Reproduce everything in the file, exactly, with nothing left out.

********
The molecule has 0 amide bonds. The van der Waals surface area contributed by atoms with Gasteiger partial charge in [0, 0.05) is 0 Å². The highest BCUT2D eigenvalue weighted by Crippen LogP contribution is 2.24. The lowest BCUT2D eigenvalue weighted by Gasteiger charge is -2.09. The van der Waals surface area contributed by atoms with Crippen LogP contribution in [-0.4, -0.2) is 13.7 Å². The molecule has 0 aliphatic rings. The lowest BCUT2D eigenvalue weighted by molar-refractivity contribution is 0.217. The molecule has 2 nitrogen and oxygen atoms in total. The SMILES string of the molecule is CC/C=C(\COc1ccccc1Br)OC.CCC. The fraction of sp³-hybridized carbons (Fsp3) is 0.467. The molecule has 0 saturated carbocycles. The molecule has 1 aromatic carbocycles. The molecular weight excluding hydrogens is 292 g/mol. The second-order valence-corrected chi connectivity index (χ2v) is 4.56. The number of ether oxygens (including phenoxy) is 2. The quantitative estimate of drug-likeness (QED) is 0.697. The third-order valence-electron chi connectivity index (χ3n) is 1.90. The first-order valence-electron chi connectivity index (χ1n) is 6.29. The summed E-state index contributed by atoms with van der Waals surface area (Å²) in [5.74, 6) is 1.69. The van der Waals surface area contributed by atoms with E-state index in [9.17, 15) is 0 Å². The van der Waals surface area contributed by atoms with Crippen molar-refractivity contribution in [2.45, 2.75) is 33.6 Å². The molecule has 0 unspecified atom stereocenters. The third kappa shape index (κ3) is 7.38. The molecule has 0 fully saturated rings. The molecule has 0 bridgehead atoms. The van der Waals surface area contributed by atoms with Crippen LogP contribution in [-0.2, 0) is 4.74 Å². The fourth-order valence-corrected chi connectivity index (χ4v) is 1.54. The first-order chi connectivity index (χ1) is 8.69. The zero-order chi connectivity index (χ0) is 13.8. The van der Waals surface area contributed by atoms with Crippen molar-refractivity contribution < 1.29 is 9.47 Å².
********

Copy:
The molecule has 0 amide bonds. The van der Waals surface area contributed by atoms with Gasteiger partial charge in [0, 0.05) is 0 Å². The highest BCUT2D eigenvalue weighted by Crippen LogP contribution is 2.24. The lowest BCUT2D eigenvalue weighted by Gasteiger charge is -2.09. The van der Waals surface area contributed by atoms with Crippen LogP contribution in [-0.4, -0.2) is 13.7 Å². The molecule has 0 aliphatic rings. The lowest BCUT2D eigenvalue weighted by molar-refractivity contribution is 0.217. The molecule has 2 nitrogen and oxygen atoms in total. The SMILES string of the molecule is CC/C=C(\COc1ccccc1Br)OC.CCC. The fraction of sp³-hybridized carbons (Fsp3) is 0.467. The molecule has 0 saturated carbocycles. The molecule has 1 aromatic carbocycles. The molecular weight excluding hydrogens is 292 g/mol. The second-order valence-corrected chi connectivity index (χ2v) is 4.56. The number of ether oxygens (including phenoxy) is 2. The quantitative estimate of drug-likeness (QED) is 0.697. The third-order valence-electron chi connectivity index (χ3n) is 1.90. The first-order valence-electron chi connectivity index (χ1n) is 6.29. The summed E-state index contributed by atoms with van der Waals surface area (Å²) in [5.74, 6) is 1.69. The van der Waals surface area contributed by atoms with E-state index in [9.17, 15) is 0 Å². The van der Waals surface area contributed by atoms with Crippen molar-refractivity contribution in [2.45, 2.75) is 33.6 Å². The molecule has 0 unspecified atom stereocenters. The third kappa shape index (κ3) is 7.38. The molecule has 0 fully saturated rings. The molecule has 0 bridgehead atoms. The van der Waals surface area contributed by atoms with Crippen LogP contribution in [-0.2, 0) is 4.74 Å². The fourth-order valence-corrected chi connectivity index (χ4v) is 1.54. The first-order chi connectivity index (χ1) is 8.69. The zero-order chi connectivity index (χ0) is 13.8. The van der Waals surface area contributed by atoms with Crippen molar-refractivity contribution < 1.29 is 9.47 Å².